With PPP license, blockchain can also distribute the payment to several beneficiaries within seconds. For example, a band may release a license that pays 50% to the song writer, 25% to the singer, and 25% to the guitarist. Critically, the way in which the funds are distributed are controlled entirely by the musicians and no intermediary is required to facilitate the payment other than the blockchain.
We recognize that proposing such a system is quite simple, and that actually building, testing, and refining it is another matter. We also recognize that it is not uncommon for new blockchain projects to over-promise, collect ICO funding and allocate large sums to the creators, only to fail to produce any tangible results. Therefore, we have taken the following steps to earn trust and stability:
- A new token will be introduced together with the chain, which we call it $MUSIC (or MC). With every block generated by miners, there will be 314 $MUSIC being issued based on social consensus. Since the music industry has long priced far below the real value of music in human society, we are not going to set caps to the money supply for its future scaling up. It means the quantity of this coin will be every increasing and self-adapting to the related demands. We will explain more in the section of “Musiconomy” on why this policy was designed and applied.
- To fully respect equality and free economy, the blockchain should not allocate any coins to anyone at the genesis . This means there will be even no coins be allocated as reward to the creators. Of course, based on this principle, the creator of Musicoin expect much profound business models emerged from such an open platform, instead of narrowly centralized ideas.
- UX is relevant. Whatever blockchain promised are still in hype stage. To make it really useful to public mass, it requires to make the entry barrier as low as possible for musicians and listeners alike, to avoid the risk of becoming yet another echo chamber of blockchain enthusiasts interacting only with other blockchain enthusiasts. We aim to be generally useful and accessible to the general population from day 0.
To those ends there will be a global music catalog, which enables musicians to create and publish their licenses and also funds playbacks out of it’s own account (as long as we can mine them fast enough), so that listeners can test the system without needing to acquire coins.
From micro to macro, it’s fairly safe to assume the biggest concern for new entrants here is money supply. If it’s just a cryptocurrency, the concern is valid and probably takes a long time to justify its value. However, the design of Musicoin is to attach to music consumption, which lead to the bigger topic called Musiconomy.
The consumption model of $MUSIC is based on the logic of “Pay Per Play”, which means the minimum supply of the coin should be one to match how many songs could be played. In 2015 alone, over 5 trillion (5,000,000,000,000) songs were played online. This means that if we assume a rate of $.01 per $MUSIC, the market calls for 50 billion USD worth of $MUSIC in order to sustain itself for a year.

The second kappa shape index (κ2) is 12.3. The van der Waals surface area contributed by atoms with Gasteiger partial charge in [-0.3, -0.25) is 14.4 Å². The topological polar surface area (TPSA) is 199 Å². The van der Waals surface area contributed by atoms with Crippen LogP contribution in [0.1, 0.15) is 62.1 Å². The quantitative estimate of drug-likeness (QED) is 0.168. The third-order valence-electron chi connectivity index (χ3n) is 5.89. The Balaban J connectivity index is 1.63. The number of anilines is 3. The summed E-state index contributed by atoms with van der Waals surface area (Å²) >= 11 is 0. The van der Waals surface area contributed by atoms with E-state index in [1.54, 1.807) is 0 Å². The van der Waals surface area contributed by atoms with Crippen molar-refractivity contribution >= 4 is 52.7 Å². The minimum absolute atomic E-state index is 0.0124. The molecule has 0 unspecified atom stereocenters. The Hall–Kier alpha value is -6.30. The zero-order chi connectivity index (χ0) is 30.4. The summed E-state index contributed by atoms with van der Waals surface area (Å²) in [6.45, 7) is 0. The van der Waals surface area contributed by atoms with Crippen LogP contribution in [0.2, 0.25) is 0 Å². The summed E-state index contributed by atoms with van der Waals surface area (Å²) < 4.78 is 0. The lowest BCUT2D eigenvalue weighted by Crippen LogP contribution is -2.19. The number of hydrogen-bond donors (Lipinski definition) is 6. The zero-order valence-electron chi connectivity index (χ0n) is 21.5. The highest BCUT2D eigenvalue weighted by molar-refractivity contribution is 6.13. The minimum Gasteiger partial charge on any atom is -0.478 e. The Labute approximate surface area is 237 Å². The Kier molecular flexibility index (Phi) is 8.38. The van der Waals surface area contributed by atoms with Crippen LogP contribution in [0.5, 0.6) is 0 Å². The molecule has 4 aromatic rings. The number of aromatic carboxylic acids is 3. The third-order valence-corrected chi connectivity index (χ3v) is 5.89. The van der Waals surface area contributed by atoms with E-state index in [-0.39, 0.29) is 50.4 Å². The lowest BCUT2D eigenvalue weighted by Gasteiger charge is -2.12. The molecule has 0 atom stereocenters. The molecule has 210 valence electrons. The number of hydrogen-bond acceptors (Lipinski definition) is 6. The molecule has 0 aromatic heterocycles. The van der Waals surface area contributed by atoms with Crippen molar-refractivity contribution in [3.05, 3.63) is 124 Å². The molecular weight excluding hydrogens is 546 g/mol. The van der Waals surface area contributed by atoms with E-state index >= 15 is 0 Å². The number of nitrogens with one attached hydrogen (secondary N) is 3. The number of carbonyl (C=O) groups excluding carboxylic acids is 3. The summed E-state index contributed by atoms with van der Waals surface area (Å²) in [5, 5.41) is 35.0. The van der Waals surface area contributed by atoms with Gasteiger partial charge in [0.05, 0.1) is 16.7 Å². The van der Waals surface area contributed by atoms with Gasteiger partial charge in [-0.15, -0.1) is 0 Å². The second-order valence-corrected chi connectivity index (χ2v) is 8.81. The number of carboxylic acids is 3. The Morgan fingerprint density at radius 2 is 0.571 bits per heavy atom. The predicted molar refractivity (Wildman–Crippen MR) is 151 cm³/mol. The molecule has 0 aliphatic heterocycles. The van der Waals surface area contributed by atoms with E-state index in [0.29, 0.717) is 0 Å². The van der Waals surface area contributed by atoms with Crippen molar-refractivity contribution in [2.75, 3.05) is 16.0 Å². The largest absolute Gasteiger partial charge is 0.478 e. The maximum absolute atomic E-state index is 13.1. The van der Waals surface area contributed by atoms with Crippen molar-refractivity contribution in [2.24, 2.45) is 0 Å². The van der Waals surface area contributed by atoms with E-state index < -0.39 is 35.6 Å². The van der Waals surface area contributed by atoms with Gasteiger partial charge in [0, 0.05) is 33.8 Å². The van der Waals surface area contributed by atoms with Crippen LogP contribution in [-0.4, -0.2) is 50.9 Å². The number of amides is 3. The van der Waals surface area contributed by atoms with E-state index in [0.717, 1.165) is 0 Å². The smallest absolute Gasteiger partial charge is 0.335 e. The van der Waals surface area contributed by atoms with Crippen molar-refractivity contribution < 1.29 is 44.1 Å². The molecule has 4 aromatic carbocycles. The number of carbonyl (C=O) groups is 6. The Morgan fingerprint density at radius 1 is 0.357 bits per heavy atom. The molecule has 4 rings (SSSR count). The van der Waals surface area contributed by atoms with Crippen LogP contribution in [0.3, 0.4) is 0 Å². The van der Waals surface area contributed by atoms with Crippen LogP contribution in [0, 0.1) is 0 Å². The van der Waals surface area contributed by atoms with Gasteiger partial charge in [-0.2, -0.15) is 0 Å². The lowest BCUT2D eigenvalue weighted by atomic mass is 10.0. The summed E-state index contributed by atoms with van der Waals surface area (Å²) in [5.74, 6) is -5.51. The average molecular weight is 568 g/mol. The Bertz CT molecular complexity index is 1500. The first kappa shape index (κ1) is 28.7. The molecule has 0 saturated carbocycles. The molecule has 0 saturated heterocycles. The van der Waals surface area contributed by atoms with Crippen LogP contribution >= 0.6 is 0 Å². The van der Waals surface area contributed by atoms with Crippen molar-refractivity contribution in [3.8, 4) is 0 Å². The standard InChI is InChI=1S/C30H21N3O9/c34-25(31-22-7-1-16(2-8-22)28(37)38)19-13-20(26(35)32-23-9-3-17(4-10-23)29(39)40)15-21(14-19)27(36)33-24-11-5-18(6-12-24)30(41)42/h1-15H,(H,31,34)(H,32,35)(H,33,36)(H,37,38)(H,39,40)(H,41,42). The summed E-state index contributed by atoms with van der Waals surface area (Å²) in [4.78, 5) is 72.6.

Of course there could be several years that $MUSIC can really peg to each music consumption. During this period, consumers will be helping to stabilize the value of the currency, because if $MUSIC price was too high, they simply will not pay to listen to it, forcing the coin leaning to inflation. But if so, consumers would be able to pay less to consume music based on PPP. In the short term, the inflation rate is high to match expected growing demand. In the long term, the rate of inflation will slow as demand levels off.
Another thought, it would take us literally 10,000 years to reach target if we really wanted to have 5,000,000,000,000 $MUSIC in circulation, eventually $MUSIC would then be getting much higher than $.01/$MUSIC because there won’t be enough speed to catch the consumption with PPP, by then, there should be other solutions to defy the deflations, e.g. musicians re-price PPP.
Musicoin is not only designed for a new paradigm, but also offering a great opportunity for larger stakeholder groups. Big labels may have to adapt, but they can benefit from this platform because the whole market scale can be enlarged, they can work once and harvest forever and worldwide. They can put their copyrighted content onto Musicoin blockchain and keep enjoying the upscaled consumption.
With Musicoin, today’s streaming music services don’t need to process hectic paper works to prepare reports and pay musicians, instead, all the information are open to access by anyone in the world, instantly. Musicoin is designed for both musician and listeners, but will eventually benefit the whole industry — even traditional players.
Marketers, promoter, DJs, and social curators can also benefit from this system, which can spawn new values for listeners, thus generating returns to them.
Startups can build more innovative technologies and services upon Musicoin system to meet diversified demands from the network; Hardware makers can create tangible and wearable smart gadgets to extend the glory of musical devices in our cultural legacy. Imagine your home speaker can be much smarter someday, not only caching music when you are not at home, but also help you mine coins to pay musicians when you play, it’s the most beautiful thing in the digitized world.
Big open data on Musicoin blockchain can also lead to more intelligent music recommendation. Based on Musicoin system, AI can play more and more important role to help users to discover music based on their taste, which is learned by the machine. It can be very personalized because every playback history will become the foundation of more accurate recommendation in the next. It’s the gold mine to AI researchers.
“Someone is making an enormous profit,” says Krukowski, a musician that shared his royalty check online, “and it’s not the musicians.” This is the complaint made by many musicians in the past. Today, with Musicoin, we can definitely change this. Musicians will make money and 100% income will go to their own wallet.
In an age of turbulence, we can also expect paradigm shifting. The changes rely on everyone to participate. We’d call all musicians and their appreciators to join this great transition to make music more meaningful to our life!
- Join our slack: visit http://slack.musicoin.org to testimony and engage this revolution.
- Follow twitter: http://twitter.com/musicoins to receive more updates on this movement.
- Visit web site: http://musicoin.org to see how musicians are empowered by this cutting-edge new technology and continuously evolve itself with the support from a large scale of community.